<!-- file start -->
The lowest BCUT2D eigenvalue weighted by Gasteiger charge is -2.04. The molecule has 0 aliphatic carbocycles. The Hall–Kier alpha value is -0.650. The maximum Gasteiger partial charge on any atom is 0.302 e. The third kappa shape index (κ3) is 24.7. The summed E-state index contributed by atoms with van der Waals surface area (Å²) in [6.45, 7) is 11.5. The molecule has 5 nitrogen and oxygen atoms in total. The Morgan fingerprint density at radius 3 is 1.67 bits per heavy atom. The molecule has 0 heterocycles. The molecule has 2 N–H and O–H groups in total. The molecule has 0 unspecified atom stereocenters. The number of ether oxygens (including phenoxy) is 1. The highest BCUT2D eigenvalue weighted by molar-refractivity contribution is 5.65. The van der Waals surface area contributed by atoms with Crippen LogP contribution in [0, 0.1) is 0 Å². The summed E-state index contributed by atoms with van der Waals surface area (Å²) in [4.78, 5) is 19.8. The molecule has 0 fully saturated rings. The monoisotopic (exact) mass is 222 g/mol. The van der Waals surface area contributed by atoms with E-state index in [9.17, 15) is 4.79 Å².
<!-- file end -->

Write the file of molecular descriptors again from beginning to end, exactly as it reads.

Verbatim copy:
The lowest BCUT2D eigenvalue weighted by Gasteiger charge is -2.04. The molecule has 0 aliphatic carbocycles. The Hall–Kier alpha value is -0.650. The maximum Gasteiger partial charge on any atom is 0.302 e. The third kappa shape index (κ3) is 24.7. The summed E-state index contributed by atoms with van der Waals surface area (Å²) in [6.45, 7) is 11.5. The molecule has 5 nitrogen and oxygen atoms in total. The Morgan fingerprint density at radius 3 is 1.67 bits per heavy atom. The molecule has 0 heterocycles. The molecule has 2 N–H and O–H groups in total. The molecule has 0 unspecified atom stereocenters. The number of ether oxygens (including phenoxy) is 1. The highest BCUT2D eigenvalue weighted by molar-refractivity contribution is 5.65. The van der Waals surface area contributed by atoms with Crippen LogP contribution in [0, 0.1) is 0 Å². The summed E-state index contributed by atoms with van der Waals surface area (Å²) in [4.78, 5) is 19.8. The molecule has 0 fully saturated rings. The monoisotopic (exact) mass is 222 g/mol. The van der Waals surface area contributed by atoms with E-state index in [9.17, 15) is 4.79 Å².